McCourty knows he'll have to be self-sufficient

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McCourty knows he'll have to be self-sufficient

By TomE. Curran
CSNNE.com

FOXBORO -- With all the labor grappling going on, it's easy to lose focus on the fact that - at some point - a new CBA will get done and football will rev back up again.

The teams that are best able to replicate offseason training they would do at the facility while on their own will be the ones who get a jump on 2011.

Patriots cornerback Devin McCourty, speaking to media Wednesday night at The Hall at Patriot Place, talked about the uncertainty players are facing.

In a way, you worry about coming into a year a little different especially me, the way I went into my rookie year," McCourty said after being the featured speaker at the Patriots Hall of Fame speaker series. "One thing Im kind of confident in is that I believe in what we do here. Whatever happens, I feel like when we do get back here and were able to get back in our normal routine, well be ready to go."

McCourty noted also that being able to work out with his brother, Titans corner Jason McCourty, gives him an advantage in having someone to work out with.

"Between me and my brother, we push each other hard," Devin McCourty said. "Thats what he did last offseason, he worked out with me, I worked out with him, and I think having someone else to be able to go out there and attack and get better with, Im confident Ill be able to get better next year."

McCourty will have a new coach back in the secondary in 2011. Matt Patricia, formerly the team's linebackers coach, will be working with the safeties now that Corwin Brown has left the staff.

It will be cool," said McCourty (the corners will still be coached by Josh Boyer). "Matty P is crazy. With the linebackers last year, we were already close to them because the secondary and the linebackers, they have to be on the same page a lot of the time. So having Matty P back there will be cool. The only thing Im disappointed is that he cut all his hair and his beard off. That was kind of his mojo.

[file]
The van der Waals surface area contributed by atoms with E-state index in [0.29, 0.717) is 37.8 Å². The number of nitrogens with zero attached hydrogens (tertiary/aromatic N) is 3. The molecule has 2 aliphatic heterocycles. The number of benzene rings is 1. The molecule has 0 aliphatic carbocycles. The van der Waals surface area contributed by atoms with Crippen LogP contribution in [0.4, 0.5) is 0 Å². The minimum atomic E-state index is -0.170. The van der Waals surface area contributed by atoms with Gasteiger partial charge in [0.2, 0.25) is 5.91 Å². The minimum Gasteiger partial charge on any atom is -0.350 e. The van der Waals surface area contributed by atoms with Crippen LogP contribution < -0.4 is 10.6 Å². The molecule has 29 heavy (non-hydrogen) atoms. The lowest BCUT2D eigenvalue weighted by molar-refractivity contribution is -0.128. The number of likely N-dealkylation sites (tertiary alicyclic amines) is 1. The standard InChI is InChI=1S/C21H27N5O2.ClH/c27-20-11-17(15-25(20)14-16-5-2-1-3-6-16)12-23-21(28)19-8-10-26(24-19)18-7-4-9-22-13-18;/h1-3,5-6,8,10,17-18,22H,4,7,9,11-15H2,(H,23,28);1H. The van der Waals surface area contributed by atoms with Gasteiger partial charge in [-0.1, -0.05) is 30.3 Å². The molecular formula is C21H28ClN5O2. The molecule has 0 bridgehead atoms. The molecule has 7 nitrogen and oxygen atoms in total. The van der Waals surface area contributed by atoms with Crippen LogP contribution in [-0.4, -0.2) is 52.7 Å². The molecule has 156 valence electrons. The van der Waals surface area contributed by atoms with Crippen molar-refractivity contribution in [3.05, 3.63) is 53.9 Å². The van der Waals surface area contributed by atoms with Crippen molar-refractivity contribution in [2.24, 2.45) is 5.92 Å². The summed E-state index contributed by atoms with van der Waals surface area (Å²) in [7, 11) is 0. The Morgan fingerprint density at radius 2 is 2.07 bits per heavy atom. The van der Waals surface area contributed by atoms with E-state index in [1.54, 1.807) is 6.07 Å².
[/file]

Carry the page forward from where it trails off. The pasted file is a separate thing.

After such a brilliant rookie season (seven interceptions, Pro Bowl, second team All Pro), McCourty seems to understand offenses may avoid him in the future.

"At this position, your production is not always labeled by how many picks you have or how many tackles you have," he explained. "Its what you can do to shut down on that side of the ball. Nnamdi Asomugha of the Raiders) is barely thrown at. He cant get interceptions if the ball is not going his way. I think, for me, its watching film and seeing how I develop and what Im able to do in Year 2 that I couldnt do in Year 1, that will determine how I got better with that transition.

One thing he'd like to change in 2011. The ending.

"Watching the Super Bowl, not being in it, is no fun. You just do what you have to do work hard, because you know another season is coming and you know that feeling. Like everybody else, youll be working hard to avoid that feeling again.

Tom E. Curran canbe reached at tcurran@comcastsportsnet.com.Follow Tom on Twitter at http:twitter.comtomecurran

Clayborn beats out Seymour, Vrabel to enter Patriots Hall of Fame

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Clayborn beats out Seymour, Vrabel to enter Patriots Hall of Fame

Raymond Clayborn has been voted into the Patriots Hall of Fame, beating out both Mike Vrabel and Richard Seymour for the honor. The corner, who is tied for the franchise record for interceptions with Ty Law (36), will be the 26th person inducted to the Hall.